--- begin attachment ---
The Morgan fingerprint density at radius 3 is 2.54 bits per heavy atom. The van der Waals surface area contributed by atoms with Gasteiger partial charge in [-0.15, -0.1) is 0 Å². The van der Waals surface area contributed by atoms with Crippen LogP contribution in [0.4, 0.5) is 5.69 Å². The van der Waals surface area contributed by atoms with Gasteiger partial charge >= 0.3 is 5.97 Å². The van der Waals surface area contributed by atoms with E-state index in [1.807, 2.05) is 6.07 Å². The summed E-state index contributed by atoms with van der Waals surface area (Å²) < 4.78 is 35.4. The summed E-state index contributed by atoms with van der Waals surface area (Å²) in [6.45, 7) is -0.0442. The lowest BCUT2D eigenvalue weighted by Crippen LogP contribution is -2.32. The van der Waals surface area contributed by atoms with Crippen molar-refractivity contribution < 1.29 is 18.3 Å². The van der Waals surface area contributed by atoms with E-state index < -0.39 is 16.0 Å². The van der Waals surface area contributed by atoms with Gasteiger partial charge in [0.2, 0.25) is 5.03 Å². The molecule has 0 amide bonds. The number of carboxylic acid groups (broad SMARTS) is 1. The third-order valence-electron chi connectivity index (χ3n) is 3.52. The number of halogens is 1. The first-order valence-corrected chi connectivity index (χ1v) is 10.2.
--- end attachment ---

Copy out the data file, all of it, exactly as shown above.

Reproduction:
The Morgan fingerprint density at radius 3 is 2.54 bits per heavy atom. The van der Waals surface area contributed by atoms with Gasteiger partial charge in [-0.15, -0.1) is 0 Å². The van der Waals surface area contributed by atoms with Crippen LogP contribution in [0.4, 0.5) is 5.69 Å². The van der Waals surface area contributed by atoms with Gasteiger partial charge >= 0.3 is 5.97 Å². The van der Waals surface area contributed by atoms with E-state index in [1.807, 2.05) is 6.07 Å². The summed E-state index contributed by atoms with van der Waals surface area (Å²) < 4.78 is 35.4. The summed E-state index contributed by atoms with van der Waals surface area (Å²) in [6.45, 7) is -0.0442. The lowest BCUT2D eigenvalue weighted by Crippen LogP contribution is -2.32. The van der Waals surface area contributed by atoms with Crippen molar-refractivity contribution < 1.29 is 18.3 Å². The van der Waals surface area contributed by atoms with E-state index < -0.39 is 16.0 Å². The van der Waals surface area contributed by atoms with Gasteiger partial charge in [0.2, 0.25) is 5.03 Å². The molecule has 0 amide bonds. The number of carboxylic acid groups (broad SMARTS) is 1. The third-order valence-electron chi connectivity index (χ3n) is 3.52. The number of halogens is 1. The first-order valence-corrected chi connectivity index (χ1v) is 10.2.